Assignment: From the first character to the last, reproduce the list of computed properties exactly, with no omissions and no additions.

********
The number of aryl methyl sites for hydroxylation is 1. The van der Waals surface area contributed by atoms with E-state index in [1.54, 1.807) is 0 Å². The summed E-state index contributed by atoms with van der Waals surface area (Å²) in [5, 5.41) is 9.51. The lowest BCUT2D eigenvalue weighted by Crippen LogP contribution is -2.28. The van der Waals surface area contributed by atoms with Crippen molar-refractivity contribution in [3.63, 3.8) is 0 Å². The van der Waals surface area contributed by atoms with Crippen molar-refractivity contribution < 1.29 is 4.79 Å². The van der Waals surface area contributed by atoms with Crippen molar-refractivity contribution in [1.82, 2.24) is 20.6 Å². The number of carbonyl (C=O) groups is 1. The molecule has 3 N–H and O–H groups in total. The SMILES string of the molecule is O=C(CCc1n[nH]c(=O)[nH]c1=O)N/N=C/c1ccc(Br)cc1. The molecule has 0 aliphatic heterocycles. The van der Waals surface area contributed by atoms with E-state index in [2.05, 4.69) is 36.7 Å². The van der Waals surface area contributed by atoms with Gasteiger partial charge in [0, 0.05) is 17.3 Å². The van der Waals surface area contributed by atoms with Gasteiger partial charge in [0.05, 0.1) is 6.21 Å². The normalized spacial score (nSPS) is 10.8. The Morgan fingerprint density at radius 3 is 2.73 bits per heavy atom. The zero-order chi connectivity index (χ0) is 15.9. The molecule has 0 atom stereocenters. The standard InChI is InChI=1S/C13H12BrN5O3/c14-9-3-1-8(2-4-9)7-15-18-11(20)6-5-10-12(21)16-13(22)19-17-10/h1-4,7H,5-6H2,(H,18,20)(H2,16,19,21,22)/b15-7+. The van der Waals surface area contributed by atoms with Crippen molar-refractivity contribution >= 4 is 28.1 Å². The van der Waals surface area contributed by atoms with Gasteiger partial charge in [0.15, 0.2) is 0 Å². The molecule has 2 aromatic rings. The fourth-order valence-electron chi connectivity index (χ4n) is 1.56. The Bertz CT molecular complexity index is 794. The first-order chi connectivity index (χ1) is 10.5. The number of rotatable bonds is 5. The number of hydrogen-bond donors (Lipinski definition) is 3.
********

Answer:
The number of aryl methyl sites for hydroxylation is 1. The van der Waals surface area contributed by atoms with E-state index in [1.54, 1.807) is 0 Å². The summed E-state index contributed by atoms with van der Waals surface area (Å²) in [5, 5.41) is 9.51. The lowest BCUT2D eigenvalue weighted by Crippen LogP contribution is -2.28. The van der Waals surface area contributed by atoms with Crippen molar-refractivity contribution in [3.63, 3.8) is 0 Å². The van der Waals surface area contributed by atoms with Crippen molar-refractivity contribution < 1.29 is 4.79 Å². The van der Waals surface area contributed by atoms with Crippen molar-refractivity contribution in [1.82, 2.24) is 20.6 Å². The number of carbonyl (C=O) groups is 1. The molecule has 3 N–H and O–H groups in total. The SMILES string of the molecule is O=C(CCc1n[nH]c(=O)[nH]c1=O)N/N=C/c1ccc(Br)cc1. The molecule has 0 aliphatic heterocycles. The van der Waals surface area contributed by atoms with E-state index in [2.05, 4.69) is 36.7 Å². The van der Waals surface area contributed by atoms with Gasteiger partial charge in [0, 0.05) is 17.3 Å². The van der Waals surface area contributed by atoms with Gasteiger partial charge in [0.05, 0.1) is 6.21 Å². The normalized spacial score (nSPS) is 10.8. The Morgan fingerprint density at radius 3 is 2.73 bits per heavy atom. The zero-order chi connectivity index (χ0) is 15.9. The molecule has 0 atom stereocenters. The standard InChI is InChI=1S/C13H12BrN5O3/c14-9-3-1-8(2-4-9)7-15-18-11(20)6-5-10-12(21)16-13(22)19-17-10/h1-4,7H,5-6H2,(H,18,20)(H2,16,19,21,22)/b15-7+. The van der Waals surface area contributed by atoms with Crippen molar-refractivity contribution >= 4 is 28.1 Å². The van der Waals surface area contributed by atoms with Gasteiger partial charge in [0.15, 0.2) is 0 Å². The molecule has 2 aromatic rings. The fourth-order valence-electron chi connectivity index (χ4n) is 1.56. The Bertz CT molecular complexity index is 794. The first-order chi connectivity index (χ1) is 10.5. The number of rotatable bonds is 5. The number of hydrogen-bond donors (Lipinski definition) is 3.